The art of fakery: China's most notable sham brands
The art of fakery has become a booming trade in China, where imitation is an established mode of thinking. Katie Ewer, strategy director at JKR Global in Singapore, explores the wild wild east of branding, highlighting a few of the most memorable brand fakes emerging from Asia.
Here’s a statistic – counterfeit goods make up about two per cent of global world trade, with nearly 70 per cent of all imitation products manufactured in China, according to a report from the UN.
China’s shanzhai (counterfeit) culture is thriving, much to the dismay of the Western brands that routinely find themselves victims of enterprising individuals in the Pearl River Delta.
But why is Asia, and in particular China, such a hotbed for copycat culture? In the West, we tend to place huge significance on the value of originality and the sanctity of ‘the idea’.
In China, these concepts simply do not command the same reverence. Imitation, not invention, is the established and encouraged mode of thinking.
There are complex cultural reasons for this, but the net result is that what we consider private intellectual property in Western markets is viewed as public property in China. That means that not only is there a widespread copycatting culture, but that there is also a poor appetite for enforcing trademark infringements.
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So what’s the outlook for brands hoping to protect their equity in the wild wild east? Intellectual Property Rights were first recognised in China in 1979 – it will take time for people to become aware infringement is even a crime, let alone stop doing it. But there are some signs that things are improving.
In 2012, the brand owners of Chivas Regal took counterfeit whisky Elysee Regal to court.
Hearteningly, the Chinese court ruled that Elysee Regal had infringed the trademark of the original brand by copying its graphic branding devices, but also that it infringed the brand’s 3D trademark – in other words, the bottle structure.
That was a legal first in China in 2012 and will hopefully set a precedent. Let’s take a look at some notable examples of sham branding.
Clio Coddle (you need to say it out loud to appreciate its nuance) pays some serious homage to Lacoste.
Who knows what the cryptically named (but who cares, it looks Western) SFFCCCKS sells? Star Fucks, another example, perhaps sells something else entirely.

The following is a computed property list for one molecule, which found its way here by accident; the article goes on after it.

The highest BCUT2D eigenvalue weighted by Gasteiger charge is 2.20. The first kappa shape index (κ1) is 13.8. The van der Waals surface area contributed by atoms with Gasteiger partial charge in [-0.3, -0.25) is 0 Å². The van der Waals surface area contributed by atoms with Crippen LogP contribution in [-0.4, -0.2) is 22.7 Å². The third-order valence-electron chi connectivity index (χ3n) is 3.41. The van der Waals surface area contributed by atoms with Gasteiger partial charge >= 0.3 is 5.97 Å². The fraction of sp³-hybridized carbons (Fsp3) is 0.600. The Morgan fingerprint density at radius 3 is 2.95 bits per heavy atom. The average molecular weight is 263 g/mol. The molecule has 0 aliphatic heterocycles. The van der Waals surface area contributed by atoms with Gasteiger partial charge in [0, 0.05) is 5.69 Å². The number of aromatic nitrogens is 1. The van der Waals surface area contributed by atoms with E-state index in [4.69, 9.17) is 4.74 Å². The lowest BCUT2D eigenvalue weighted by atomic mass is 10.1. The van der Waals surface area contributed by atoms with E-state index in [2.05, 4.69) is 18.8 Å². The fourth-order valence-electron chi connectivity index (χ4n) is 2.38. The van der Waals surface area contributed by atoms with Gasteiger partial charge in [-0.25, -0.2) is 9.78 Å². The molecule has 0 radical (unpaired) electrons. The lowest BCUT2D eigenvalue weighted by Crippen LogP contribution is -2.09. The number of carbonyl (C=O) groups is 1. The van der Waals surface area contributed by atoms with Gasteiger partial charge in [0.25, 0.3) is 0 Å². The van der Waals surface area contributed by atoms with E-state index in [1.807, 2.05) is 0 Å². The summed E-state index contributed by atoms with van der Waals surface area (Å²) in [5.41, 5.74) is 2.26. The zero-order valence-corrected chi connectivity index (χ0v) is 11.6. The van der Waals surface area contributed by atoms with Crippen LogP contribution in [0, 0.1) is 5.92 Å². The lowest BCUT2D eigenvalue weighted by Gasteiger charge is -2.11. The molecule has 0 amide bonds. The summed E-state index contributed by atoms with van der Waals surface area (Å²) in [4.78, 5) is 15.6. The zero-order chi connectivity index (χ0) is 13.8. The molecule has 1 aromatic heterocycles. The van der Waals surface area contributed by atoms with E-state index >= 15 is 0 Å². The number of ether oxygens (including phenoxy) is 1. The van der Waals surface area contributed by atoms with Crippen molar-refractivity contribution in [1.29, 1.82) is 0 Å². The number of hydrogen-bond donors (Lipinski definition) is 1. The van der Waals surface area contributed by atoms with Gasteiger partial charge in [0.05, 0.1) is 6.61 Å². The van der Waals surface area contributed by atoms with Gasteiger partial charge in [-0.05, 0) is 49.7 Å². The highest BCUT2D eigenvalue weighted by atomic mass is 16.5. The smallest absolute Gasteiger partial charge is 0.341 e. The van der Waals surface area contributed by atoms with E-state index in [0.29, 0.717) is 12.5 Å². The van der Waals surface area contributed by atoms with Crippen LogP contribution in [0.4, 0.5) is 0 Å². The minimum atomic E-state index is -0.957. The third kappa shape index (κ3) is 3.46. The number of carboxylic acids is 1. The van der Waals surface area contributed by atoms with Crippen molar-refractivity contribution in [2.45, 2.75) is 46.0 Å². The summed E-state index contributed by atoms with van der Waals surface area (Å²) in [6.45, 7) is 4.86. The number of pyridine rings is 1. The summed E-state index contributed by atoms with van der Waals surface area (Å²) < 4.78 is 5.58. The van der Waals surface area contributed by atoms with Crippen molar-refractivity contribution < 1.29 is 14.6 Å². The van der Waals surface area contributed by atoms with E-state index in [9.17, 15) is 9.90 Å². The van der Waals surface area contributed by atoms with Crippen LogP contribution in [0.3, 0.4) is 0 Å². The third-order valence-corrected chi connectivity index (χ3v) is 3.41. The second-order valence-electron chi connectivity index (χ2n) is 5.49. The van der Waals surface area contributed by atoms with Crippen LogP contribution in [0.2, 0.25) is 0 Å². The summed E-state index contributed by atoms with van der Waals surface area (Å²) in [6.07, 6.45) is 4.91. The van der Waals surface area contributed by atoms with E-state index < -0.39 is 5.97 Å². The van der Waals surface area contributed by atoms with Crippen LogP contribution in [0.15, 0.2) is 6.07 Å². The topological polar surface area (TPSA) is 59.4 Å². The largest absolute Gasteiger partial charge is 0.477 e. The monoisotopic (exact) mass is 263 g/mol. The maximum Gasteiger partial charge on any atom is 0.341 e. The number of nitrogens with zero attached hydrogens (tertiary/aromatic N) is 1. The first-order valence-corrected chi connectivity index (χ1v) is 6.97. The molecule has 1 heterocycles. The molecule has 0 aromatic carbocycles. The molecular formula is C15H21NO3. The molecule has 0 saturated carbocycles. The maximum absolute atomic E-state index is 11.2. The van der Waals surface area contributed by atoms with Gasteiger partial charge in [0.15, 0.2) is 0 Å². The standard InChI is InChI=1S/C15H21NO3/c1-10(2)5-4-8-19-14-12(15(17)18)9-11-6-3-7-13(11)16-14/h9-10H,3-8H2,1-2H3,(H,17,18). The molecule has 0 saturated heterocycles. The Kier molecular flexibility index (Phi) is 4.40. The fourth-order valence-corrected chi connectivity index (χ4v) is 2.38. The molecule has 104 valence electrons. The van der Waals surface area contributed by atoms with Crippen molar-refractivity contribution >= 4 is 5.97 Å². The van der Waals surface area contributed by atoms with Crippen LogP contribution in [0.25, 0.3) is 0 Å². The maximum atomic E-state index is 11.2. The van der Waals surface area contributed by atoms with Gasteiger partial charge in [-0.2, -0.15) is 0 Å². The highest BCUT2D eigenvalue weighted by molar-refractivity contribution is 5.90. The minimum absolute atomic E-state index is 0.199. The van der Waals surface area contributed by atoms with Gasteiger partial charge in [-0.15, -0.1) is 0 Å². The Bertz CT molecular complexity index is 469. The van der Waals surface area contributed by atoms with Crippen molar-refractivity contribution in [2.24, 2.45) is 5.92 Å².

The City of Melbourne
The City of Melbourne threatened legal action over the brazen duplication of their new identity by the Fantasia MIC Plaza in Shenzhen.
There are various lookalike Jack Daniel’s bottles on the shelves of some cities in China. I think it goes to show how strong the Jack Daniel’s iconography is that it takes you a moment to register that something’s ‘off’.
I like ‘Joens Danhse’, which is presumably how you pronounce it after drinking a bottle of the stuff. But Johnnie Worker Red Labial is my personal favourite, because it has the added advantage of being snigger-worthy.
But it shouldn’t be, of course, because drinking a bottle of strong spirits with shady origins can be a seriously dangerous business.
Things started to get more audacious when someone ripped off the Ikea store – right down to the little wooden pencils and the blue and yellow floor arrows.
Meanwhile, a store in Kunming made global headlines with its impeccably detailed imitation of an Apple store. Apparently, even the people working there believed the illusion.
Wangjing Soho Complex
But why stop at a store when you can copy the whole mall?
When the developers behind the Meijuan 22nd City in Chongqing ripped off Zaha Hadid’s beautiful and imaginative scheme for the Wangjing Soho Complex, the world could scarcely believe the scale of such brazen theft.
But that was before we all became familiar with copies of entire cities in China – here’s Paris in Zhejiang district. Can cities be copyrighted?
This feature first appeared as part of an Asia-focused issue of The Drum, published on 18 February.